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Varus or Valgus?...Do you find (or have learned that) the majority of feet are classified to be True

Discussion in 'Biomechanics, Sports and Foot orthoses' started by Marko C.Ped, Jun 6, 2010.

  1. Marko C.Ped

    Marko C.Ped Welcome New Poster

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    I have studied (2001- 07) under Dr. Chris Smith. - Prof. Emer. Ret. CCPM

    Chris says the majority of feet out in the world are True Forefoot Valgus and further states that True Forefoot Varuses are rare perhaps 2% or less.

    Is this possible? Doesn't preventive structures (and extrinsic muscles (Peroneus Longus-and P.Brevis - providing pull at the medial column and boney structures such as the Sulcus Tali Tuberosity providing an antaomical stopping point or end of range to the ossesous limits of motion, support the case for Varus. Note: Rule out feet that have extreme and unresolved ROM and or other conditional pathology factors that could change this hyperbole.


    is it that Chris see's coming into his lab, only poor casting technique giving false forefoot values of Valgus classification and therefore decides from his POV that all feet are Varus classification.

    Prove or disprove - please give referenced theory or published text.

    Jeff Root or Dr. Kirby what you're take on this?

    Many thanks.


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  2. CEM

    CEM Active Member

    not sure how i stumbled on this from 2 years ago (think it was linked in another thread), but it would be very interesting to hear the thoughts of the regular wise posters of this parish

    very surprised that there was no response when it was originally posted???

    edit: maybe due to the fact it is posted in the intros section rather than biomechanics
    Last edited: Mar 15, 2012
  3. Rob Kidd

    Rob Kidd Well-Known Member

    "True" forefoot varus, as defined by any comtemporary author,apart from as a rare anatomical entity, does not exist - it is fiction. There is no basis for its aetiology, nor for its diagnosis - whatever you may be told by those that support its existence. I am not certain as to where the notion of talar head torsion failure as an aetiology became fashionable, but it has no basis in science. I am uncertain how this helps the case for forefooot valgus, but please, do not envoke talar head torsion issues - it is clearly not in any way connected to forefoot-hindfoot relationship. You mention casting; I have tried to explain on many occasions that, in my opinion, "forefoot varus" is an artifact of the neutral casting technique; it captures an artificial relationship of the forefoot to the the hindoot - not a bony relationship, but an artifical "soft tissue bag" that surrounds it. I have been laughed out of town of more than one ocasion for saying this. Rob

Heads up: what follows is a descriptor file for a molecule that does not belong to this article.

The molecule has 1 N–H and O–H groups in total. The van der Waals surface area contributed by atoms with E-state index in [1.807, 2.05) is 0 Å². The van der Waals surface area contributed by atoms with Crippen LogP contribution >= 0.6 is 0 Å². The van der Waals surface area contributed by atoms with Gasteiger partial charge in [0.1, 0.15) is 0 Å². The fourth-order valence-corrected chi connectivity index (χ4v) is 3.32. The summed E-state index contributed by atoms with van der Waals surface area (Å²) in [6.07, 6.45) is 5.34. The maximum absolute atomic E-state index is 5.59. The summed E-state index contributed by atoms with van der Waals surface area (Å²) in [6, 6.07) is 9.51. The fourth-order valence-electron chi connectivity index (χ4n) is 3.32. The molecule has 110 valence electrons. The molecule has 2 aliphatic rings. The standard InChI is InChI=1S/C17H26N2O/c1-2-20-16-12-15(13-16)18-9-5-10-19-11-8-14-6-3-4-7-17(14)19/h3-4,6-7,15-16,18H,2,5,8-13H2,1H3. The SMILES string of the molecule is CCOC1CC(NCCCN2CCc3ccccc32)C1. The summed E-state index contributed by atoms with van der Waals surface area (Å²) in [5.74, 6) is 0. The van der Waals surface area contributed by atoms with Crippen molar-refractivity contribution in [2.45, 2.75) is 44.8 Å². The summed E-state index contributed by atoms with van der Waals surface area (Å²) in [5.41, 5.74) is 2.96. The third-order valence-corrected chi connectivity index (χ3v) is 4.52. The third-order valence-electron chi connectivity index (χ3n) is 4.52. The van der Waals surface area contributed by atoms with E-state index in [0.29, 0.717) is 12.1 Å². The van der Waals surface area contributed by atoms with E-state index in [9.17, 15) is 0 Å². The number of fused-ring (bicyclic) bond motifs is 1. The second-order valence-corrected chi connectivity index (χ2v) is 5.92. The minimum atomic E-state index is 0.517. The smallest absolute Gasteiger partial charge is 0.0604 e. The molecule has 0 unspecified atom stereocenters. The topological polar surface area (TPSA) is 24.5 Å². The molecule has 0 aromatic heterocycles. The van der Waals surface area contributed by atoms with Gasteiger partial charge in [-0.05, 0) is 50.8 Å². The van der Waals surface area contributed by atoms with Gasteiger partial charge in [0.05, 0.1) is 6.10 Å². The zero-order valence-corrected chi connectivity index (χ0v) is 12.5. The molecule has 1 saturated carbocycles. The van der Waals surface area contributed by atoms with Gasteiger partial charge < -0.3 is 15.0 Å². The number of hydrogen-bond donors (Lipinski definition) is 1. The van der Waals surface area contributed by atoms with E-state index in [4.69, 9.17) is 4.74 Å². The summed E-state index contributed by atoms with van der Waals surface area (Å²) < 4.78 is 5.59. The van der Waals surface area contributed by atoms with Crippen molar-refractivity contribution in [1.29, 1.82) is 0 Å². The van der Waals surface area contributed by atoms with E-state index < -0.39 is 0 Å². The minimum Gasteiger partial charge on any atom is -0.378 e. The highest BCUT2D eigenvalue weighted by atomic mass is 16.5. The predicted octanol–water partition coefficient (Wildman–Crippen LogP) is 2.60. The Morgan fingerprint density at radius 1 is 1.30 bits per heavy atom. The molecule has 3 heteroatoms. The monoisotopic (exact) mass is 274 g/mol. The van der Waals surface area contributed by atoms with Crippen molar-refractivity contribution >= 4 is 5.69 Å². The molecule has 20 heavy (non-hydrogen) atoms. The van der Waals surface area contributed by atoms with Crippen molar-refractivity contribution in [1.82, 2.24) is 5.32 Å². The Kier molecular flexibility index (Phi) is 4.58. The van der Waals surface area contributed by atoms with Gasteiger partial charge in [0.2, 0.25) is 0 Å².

4. Griff

    Griff Moderator

    I think one of the issues here is exactly as Rob states above - there is a lot of interchange within the terminology (one mans' varus is another mans' supinatus)

    Garbalosa did a nice study in the early nineties and found that about 85% percent of his asymptomatic subjects (over 200 from memory) exhibited a "forefoot varus".
  5. RobinP

    RobinP Well-Known Member

    I couldn't agree more with Rob on this one. If we had no "neutral casting position" and were not indoctrinated into thinking that the heel had to be perpendicular to the ground etc, would we even have any cognisance of a forefoot to rearfoot relationship

    Is a "true forefoot varus" any more a diagnosis than, say, a "short first ray"?

    My 2p
  6. admin

    admin Administrator Staff Member

    ADMIN NOTE: this thread was languishing in the Intro forum, so just moved it here.
  7. efuller

    efuller MVP

    You have to back the debate up and first look at the question of whether or not the measurement of forefoot to rearfoot relationship can be repeated accurately. I maintain that it can't. The problem is that the LMTJ is not a true hing axis. When you try to pronate the long axis the cuboid will evert and you will increased stiffness at that location. While holding the cuboid there, you can dorsiflex and plantar flex all of the following joints: The Talo-navicular joint, Naviculo-cuneiform joint, the first metatarsal cuneiform joint. As all of those joints move you will change the forefoot to rearfoot relationship. So, should you measure forefoot to rearfoot with medial forefoot loaded in dorsiflexion or loaded in plantar flexion or just let it float in between? The method described by Root et al, lets it float. I bet that if you could somehow line up a heel bisection (there's at least 5 degrees of inaccuracy right there) with a line that is an average of the plantar surface of the metatarsal heads, that there would be between day variation of the measurement from the different positions of the medial forefoot.

    So, there's no real point in debating whether forefoot varus or valgus is more common, because it can't be measured accurately.

  8. Admin2

    Admin2 Administrator Staff Member


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